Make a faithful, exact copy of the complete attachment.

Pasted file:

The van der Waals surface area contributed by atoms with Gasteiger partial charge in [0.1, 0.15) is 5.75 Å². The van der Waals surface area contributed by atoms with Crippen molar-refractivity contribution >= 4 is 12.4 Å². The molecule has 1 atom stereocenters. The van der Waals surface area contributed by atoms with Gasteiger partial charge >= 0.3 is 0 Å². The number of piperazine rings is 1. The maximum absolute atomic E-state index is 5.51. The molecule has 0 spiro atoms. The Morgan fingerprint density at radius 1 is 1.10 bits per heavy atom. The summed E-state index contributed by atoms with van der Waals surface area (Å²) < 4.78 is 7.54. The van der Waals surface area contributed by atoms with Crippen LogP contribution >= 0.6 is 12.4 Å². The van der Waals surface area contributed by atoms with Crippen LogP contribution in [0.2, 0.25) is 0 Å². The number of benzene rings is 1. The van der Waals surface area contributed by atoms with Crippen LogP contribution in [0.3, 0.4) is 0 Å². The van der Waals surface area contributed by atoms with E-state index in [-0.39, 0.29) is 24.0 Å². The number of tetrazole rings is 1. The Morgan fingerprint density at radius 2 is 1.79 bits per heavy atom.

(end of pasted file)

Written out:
The van der Waals surface area contributed by atoms with Gasteiger partial charge in [0.1, 0.15) is 5.75 Å². The van der Waals surface area contributed by atoms with Crippen molar-refractivity contribution >= 4 is 12.4 Å². The molecule has 1 atom stereocenters. The van der Waals surface area contributed by atoms with Gasteiger partial charge >= 0.3 is 0 Å². The number of piperazine rings is 1. The maximum absolute atomic E-state index is 5.51. The molecule has 0 spiro atoms. The Morgan fingerprint density at radius 1 is 1.10 bits per heavy atom. The summed E-state index contributed by atoms with van der Waals surface area (Å²) < 4.78 is 7.54. The van der Waals surface area contributed by atoms with Crippen LogP contribution >= 0.6 is 12.4 Å². The van der Waals surface area contributed by atoms with Crippen LogP contribution in [0.2, 0.25) is 0 Å². The number of benzene rings is 1. The van der Waals surface area contributed by atoms with Crippen LogP contribution in [0.3, 0.4) is 0 Å². The van der Waals surface area contributed by atoms with E-state index in [-0.39, 0.29) is 24.0 Å². The number of tetrazole rings is 1. The Morgan fingerprint density at radius 2 is 1.79 bits per heavy atom.